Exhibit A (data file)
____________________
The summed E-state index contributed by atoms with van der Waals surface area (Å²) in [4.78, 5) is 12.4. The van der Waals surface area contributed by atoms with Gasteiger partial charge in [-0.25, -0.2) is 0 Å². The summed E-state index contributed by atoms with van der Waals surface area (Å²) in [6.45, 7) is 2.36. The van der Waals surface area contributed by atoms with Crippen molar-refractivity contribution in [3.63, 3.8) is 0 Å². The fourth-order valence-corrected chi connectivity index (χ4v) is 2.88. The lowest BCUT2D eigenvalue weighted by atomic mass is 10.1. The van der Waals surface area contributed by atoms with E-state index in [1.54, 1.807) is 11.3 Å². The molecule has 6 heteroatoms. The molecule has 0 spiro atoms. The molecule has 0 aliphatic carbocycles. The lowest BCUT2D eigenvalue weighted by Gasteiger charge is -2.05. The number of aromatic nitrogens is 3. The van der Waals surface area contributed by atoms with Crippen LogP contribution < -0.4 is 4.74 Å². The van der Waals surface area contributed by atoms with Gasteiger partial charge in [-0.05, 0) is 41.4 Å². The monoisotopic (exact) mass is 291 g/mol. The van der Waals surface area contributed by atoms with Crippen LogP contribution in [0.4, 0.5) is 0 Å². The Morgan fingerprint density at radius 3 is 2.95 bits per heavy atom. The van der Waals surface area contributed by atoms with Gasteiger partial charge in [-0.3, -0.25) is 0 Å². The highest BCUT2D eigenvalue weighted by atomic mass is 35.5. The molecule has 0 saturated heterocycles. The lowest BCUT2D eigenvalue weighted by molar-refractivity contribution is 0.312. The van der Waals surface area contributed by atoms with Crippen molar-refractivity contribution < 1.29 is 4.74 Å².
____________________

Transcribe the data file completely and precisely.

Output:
The summed E-state index contributed by atoms with van der Waals surface area (Å²) in [4.78, 5) is 12.4. The van der Waals surface area contributed by atoms with Gasteiger partial charge in [-0.25, -0.2) is 0 Å². The summed E-state index contributed by atoms with van der Waals surface area (Å²) in [6.45, 7) is 2.36. The van der Waals surface area contributed by atoms with Crippen molar-refractivity contribution in [3.63, 3.8) is 0 Å². The fourth-order valence-corrected chi connectivity index (χ4v) is 2.88. The lowest BCUT2D eigenvalue weighted by atomic mass is 10.1. The van der Waals surface area contributed by atoms with E-state index in [1.54, 1.807) is 11.3 Å². The molecule has 6 heteroatoms. The molecule has 0 spiro atoms. The molecule has 0 aliphatic carbocycles. The lowest BCUT2D eigenvalue weighted by Gasteiger charge is -2.05. The number of aromatic nitrogens is 3. The van der Waals surface area contributed by atoms with Crippen LogP contribution < -0.4 is 4.74 Å². The van der Waals surface area contributed by atoms with Gasteiger partial charge in [-0.05, 0) is 41.4 Å². The monoisotopic (exact) mass is 291 g/mol. The van der Waals surface area contributed by atoms with Crippen LogP contribution in [0.4, 0.5) is 0 Å². The Morgan fingerprint density at radius 3 is 2.95 bits per heavy atom. The van der Waals surface area contributed by atoms with Gasteiger partial charge in [-0.3, -0.25) is 0 Å². The highest BCUT2D eigenvalue weighted by atomic mass is 35.5. The molecule has 0 saturated heterocycles. The lowest BCUT2D eigenvalue weighted by molar-refractivity contribution is 0.312. The van der Waals surface area contributed by atoms with Crippen molar-refractivity contribution < 1.29 is 4.74 Å².